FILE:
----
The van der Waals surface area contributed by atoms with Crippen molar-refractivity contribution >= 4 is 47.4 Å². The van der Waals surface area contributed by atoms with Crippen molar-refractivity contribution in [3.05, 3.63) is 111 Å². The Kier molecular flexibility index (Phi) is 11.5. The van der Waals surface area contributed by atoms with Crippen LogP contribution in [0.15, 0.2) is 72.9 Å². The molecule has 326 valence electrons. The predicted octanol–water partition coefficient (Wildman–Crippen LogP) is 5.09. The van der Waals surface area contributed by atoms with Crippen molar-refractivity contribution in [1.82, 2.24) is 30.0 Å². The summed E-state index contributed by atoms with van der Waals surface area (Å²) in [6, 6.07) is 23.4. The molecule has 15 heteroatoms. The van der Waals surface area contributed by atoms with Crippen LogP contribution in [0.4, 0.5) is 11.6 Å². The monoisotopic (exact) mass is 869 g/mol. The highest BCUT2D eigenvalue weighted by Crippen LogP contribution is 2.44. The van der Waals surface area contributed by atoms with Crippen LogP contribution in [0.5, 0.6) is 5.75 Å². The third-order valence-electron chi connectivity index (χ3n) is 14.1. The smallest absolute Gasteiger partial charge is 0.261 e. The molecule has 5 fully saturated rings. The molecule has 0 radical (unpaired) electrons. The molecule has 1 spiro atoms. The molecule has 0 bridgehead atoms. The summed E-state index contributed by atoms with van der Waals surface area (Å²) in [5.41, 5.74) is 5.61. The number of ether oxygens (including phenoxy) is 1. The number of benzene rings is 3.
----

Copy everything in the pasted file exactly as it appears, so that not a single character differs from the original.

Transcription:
The van der Waals surface area contributed by atoms with Crippen molar-refractivity contribution >= 4 is 47.4 Å². The van der Waals surface area contributed by atoms with Crippen molar-refractivity contribution in [3.05, 3.63) is 111 Å². The Kier molecular flexibility index (Phi) is 11.5. The van der Waals surface area contributed by atoms with Crippen LogP contribution in [0.15, 0.2) is 72.9 Å². The molecule has 326 valence electrons. The predicted octanol–water partition coefficient (Wildman–Crippen LogP) is 5.09. The van der Waals surface area contributed by atoms with Crippen molar-refractivity contribution in [1.82, 2.24) is 30.0 Å². The summed E-state index contributed by atoms with van der Waals surface area (Å²) in [6, 6.07) is 23.4. The molecule has 15 heteroatoms. The van der Waals surface area contributed by atoms with Crippen LogP contribution in [0.4, 0.5) is 11.6 Å². The monoisotopic (exact) mass is 869 g/mol. The highest BCUT2D eigenvalue weighted by Crippen LogP contribution is 2.44. The van der Waals surface area contributed by atoms with Crippen LogP contribution in [0.5, 0.6) is 5.75 Å². The third-order valence-electron chi connectivity index (χ3n) is 14.1. The smallest absolute Gasteiger partial charge is 0.261 e. The molecule has 5 fully saturated rings. The molecule has 0 radical (unpaired) electrons. The molecule has 1 spiro atoms. The molecule has 0 bridgehead atoms. The summed E-state index contributed by atoms with van der Waals surface area (Å²) in [5.41, 5.74) is 5.61. The number of ether oxygens (including phenoxy) is 1. The number of benzene rings is 3.